The first hummingbirds start migrating northward in early spring, showing up in southern Texas, Louisiana, and northern Florida in late February and the first week of March. It takes a little while longer for them to start showing up in my garden, but they usually show up just when the red buckeyes are in full bloom. This tends to be around mid- to late-March. This is when I’ll hang my hummingbird feeders in my garden.
There is a great resource available online that shows reports of ruby-throated hummingbirds each year. By viewing this map and seeing when the birds are first reported in different areas, you can get a good idea when to put up your feeders. Read my review of popular hummingbird feeders to find the one right for you.
This map of hummingbird sightings is submitted by citizen scientists around the world. People around the country can submit their sightings to this website. It’s a helpful tool and kind of fun to keep watching. If you keep an eye on it, you’ll know how quickly the hummingbirds are heading north and you can get your hummingbird feeders up in time to greet those tiny travelers.
Last year over 7,000 people reported their sightings, so this map is well-documented and utilized. View the map: https://maps.journeynorth.org/map/?map=hummingbird-ruby-throated-first&year=2021
How to Attract Early Hummingbirds to Your Garden: Five Early Spring-Blooming Plants
When the early hummingbirds start to arrive, there isn’t much in bloom, so adding the early blooming flowering plants to your garden – in addition to hanging up hummingbird feeders – can help attract the birds to your garden.
In my opinion, one of the best early spring bloomers for hummingbirds is red buckeye (Aesculus pavia). When walking on our local riverwalk path in early spring, there are always lots of hummingbirds flying from buckeye flower to buckeye flower as early as March. These flowers also attract the red-spotted purple butterflies as they emerge in early spring.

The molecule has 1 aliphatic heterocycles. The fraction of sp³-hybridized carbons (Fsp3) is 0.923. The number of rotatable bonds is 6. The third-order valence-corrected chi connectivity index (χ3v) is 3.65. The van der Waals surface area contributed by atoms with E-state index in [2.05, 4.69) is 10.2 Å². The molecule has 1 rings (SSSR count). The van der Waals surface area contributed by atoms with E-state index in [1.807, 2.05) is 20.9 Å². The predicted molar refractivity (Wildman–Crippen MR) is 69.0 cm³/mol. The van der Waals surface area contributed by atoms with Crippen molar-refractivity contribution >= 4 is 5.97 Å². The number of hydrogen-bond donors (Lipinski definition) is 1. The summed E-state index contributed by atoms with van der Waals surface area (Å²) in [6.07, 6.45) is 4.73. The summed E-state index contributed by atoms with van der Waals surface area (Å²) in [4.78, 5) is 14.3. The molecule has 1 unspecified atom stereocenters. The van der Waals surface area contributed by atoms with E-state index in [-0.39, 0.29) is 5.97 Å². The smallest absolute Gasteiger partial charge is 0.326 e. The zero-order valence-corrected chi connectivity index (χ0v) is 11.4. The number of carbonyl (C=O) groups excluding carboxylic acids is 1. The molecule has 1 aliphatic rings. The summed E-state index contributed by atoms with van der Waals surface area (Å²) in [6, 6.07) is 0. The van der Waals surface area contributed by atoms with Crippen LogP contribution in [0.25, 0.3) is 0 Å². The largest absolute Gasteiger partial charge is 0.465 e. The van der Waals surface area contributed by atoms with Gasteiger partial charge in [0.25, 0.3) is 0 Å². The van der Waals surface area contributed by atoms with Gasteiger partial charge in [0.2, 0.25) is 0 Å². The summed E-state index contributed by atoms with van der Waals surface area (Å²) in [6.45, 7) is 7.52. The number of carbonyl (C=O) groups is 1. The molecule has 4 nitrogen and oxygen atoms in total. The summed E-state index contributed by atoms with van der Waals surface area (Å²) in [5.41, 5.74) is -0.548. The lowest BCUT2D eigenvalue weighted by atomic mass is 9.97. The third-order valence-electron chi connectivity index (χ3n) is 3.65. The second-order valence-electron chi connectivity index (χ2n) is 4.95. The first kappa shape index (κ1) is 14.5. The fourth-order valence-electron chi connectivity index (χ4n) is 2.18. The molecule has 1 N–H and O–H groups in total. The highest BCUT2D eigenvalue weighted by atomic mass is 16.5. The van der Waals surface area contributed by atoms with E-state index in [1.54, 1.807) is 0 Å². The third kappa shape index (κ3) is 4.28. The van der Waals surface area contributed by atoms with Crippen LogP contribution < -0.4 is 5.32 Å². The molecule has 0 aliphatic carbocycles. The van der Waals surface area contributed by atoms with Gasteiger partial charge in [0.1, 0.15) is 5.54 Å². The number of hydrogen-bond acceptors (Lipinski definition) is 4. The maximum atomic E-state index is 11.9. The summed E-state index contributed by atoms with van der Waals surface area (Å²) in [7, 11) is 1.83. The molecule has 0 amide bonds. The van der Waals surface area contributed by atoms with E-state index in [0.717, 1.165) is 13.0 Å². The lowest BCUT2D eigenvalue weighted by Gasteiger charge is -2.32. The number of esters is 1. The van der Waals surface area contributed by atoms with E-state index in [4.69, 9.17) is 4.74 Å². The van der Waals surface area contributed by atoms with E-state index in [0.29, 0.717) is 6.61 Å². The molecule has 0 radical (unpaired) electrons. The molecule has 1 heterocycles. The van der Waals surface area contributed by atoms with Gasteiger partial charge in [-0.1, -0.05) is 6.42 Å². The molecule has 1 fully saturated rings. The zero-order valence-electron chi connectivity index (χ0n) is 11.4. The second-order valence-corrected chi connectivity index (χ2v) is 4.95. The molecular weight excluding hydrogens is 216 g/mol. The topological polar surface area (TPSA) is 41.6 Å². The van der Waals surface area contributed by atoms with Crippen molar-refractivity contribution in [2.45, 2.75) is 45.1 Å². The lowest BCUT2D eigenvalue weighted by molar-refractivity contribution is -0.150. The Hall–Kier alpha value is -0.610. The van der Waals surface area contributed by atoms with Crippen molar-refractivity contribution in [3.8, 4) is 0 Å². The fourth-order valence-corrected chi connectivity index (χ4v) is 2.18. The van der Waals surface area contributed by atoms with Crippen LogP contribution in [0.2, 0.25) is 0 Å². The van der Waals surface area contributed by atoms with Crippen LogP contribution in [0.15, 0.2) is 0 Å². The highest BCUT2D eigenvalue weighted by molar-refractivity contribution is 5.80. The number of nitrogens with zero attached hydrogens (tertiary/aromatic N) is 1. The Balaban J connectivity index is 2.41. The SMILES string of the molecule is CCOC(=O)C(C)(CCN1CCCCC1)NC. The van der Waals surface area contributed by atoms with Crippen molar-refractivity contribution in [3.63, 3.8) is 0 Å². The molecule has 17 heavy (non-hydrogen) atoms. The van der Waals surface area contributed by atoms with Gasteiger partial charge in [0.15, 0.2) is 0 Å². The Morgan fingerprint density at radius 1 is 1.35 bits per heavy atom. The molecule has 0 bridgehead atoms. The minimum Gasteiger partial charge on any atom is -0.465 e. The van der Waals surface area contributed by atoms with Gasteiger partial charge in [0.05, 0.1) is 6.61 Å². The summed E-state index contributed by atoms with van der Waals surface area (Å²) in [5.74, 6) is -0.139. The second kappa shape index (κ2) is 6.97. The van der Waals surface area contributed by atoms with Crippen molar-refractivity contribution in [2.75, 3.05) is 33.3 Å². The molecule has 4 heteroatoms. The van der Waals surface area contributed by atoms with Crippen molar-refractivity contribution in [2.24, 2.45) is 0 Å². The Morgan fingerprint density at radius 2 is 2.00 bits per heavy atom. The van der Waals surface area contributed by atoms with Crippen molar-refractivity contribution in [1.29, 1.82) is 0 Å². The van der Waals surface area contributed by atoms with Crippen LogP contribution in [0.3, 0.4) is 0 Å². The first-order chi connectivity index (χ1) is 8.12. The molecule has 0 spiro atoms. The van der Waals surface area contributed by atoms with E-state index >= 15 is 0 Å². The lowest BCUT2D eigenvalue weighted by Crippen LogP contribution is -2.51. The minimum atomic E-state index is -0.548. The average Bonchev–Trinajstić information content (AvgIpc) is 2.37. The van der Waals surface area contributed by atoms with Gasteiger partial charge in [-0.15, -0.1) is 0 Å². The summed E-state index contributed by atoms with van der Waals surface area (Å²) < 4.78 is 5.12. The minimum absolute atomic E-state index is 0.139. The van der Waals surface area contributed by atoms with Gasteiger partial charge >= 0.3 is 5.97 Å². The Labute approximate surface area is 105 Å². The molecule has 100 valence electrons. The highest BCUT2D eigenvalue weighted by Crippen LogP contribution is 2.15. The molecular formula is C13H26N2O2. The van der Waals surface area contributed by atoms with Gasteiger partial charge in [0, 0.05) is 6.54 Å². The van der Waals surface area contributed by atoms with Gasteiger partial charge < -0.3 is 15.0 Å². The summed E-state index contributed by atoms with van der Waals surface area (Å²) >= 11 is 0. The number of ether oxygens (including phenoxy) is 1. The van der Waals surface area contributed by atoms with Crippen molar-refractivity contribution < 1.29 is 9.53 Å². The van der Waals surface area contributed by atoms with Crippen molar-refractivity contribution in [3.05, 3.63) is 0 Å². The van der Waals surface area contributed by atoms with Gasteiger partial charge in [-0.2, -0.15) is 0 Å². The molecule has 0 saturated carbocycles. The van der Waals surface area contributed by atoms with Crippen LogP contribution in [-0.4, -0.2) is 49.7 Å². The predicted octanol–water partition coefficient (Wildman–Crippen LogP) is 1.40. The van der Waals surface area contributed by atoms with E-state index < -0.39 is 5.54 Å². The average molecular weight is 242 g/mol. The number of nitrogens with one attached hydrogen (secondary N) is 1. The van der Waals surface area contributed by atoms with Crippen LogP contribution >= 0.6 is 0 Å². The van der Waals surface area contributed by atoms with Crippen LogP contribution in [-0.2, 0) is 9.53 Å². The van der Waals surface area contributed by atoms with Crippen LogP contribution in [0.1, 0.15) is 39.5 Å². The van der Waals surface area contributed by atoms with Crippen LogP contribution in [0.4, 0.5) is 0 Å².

This beautiful red flowered honeysuckle (Lonicera sempervirens) is native to the U.S. and is not as aggressive as the Japanese honeysuckle that is nonnative. It begins to bloom in March and may continue through June.
Another native vine, the crossvine (Bignonia capreolata) produces large tubular orange/yellow flowers that will attract hummingbirds. It blooms in March through May. I’ve had one growing on an arbor that got covered in blooms – so pretty!
There are about 17 species of azaleas that are native to North America and they come in all sorts of colors. Some will bloom as early as late March, while others don’t start until early summer. Some have a sweet fragrance and some have little to no fragrance. Check out the list of azaleas on the Azalea Society of America website.
Columbines produce drooping colorful flowers from tall stems. The native columbine (Aquilegia canadensis) produces red and yellow flowers from February through July. They may be tiny flowers, but the hummingbirds like them!
Read about other plants that attract hummingbirds to your garden.